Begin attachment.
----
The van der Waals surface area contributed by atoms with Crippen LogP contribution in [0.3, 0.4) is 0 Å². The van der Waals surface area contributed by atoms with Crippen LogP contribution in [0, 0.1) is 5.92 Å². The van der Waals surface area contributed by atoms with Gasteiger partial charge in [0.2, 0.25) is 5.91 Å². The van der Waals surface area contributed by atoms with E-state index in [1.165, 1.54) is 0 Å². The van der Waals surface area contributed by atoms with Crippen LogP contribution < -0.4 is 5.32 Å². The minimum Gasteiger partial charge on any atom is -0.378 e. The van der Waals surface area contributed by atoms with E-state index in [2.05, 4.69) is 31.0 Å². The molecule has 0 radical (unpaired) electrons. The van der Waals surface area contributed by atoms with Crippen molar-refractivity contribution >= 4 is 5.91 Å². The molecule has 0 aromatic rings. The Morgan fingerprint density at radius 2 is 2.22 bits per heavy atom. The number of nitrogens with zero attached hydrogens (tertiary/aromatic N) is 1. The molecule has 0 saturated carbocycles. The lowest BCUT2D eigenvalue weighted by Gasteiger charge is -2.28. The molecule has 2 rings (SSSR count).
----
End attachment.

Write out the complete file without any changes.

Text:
The van der Waals surface area contributed by atoms with Crippen LogP contribution in [0.3, 0.4) is 0 Å². The van der Waals surface area contributed by atoms with Crippen LogP contribution in [0, 0.1) is 5.92 Å². The van der Waals surface area contributed by atoms with Gasteiger partial charge in [0.2, 0.25) is 5.91 Å². The van der Waals surface area contributed by atoms with E-state index in [1.165, 1.54) is 0 Å². The van der Waals surface area contributed by atoms with Crippen LogP contribution < -0.4 is 5.32 Å². The minimum Gasteiger partial charge on any atom is -0.378 e. The van der Waals surface area contributed by atoms with E-state index in [2.05, 4.69) is 31.0 Å². The molecule has 0 radical (unpaired) electrons. The van der Waals surface area contributed by atoms with Crippen molar-refractivity contribution >= 4 is 5.91 Å². The molecule has 0 aromatic rings. The Morgan fingerprint density at radius 2 is 2.22 bits per heavy atom. The number of nitrogens with zero attached hydrogens (tertiary/aromatic N) is 1. The molecule has 0 saturated carbocycles. The lowest BCUT2D eigenvalue weighted by Gasteiger charge is -2.28. The molecule has 2 rings (SSSR count).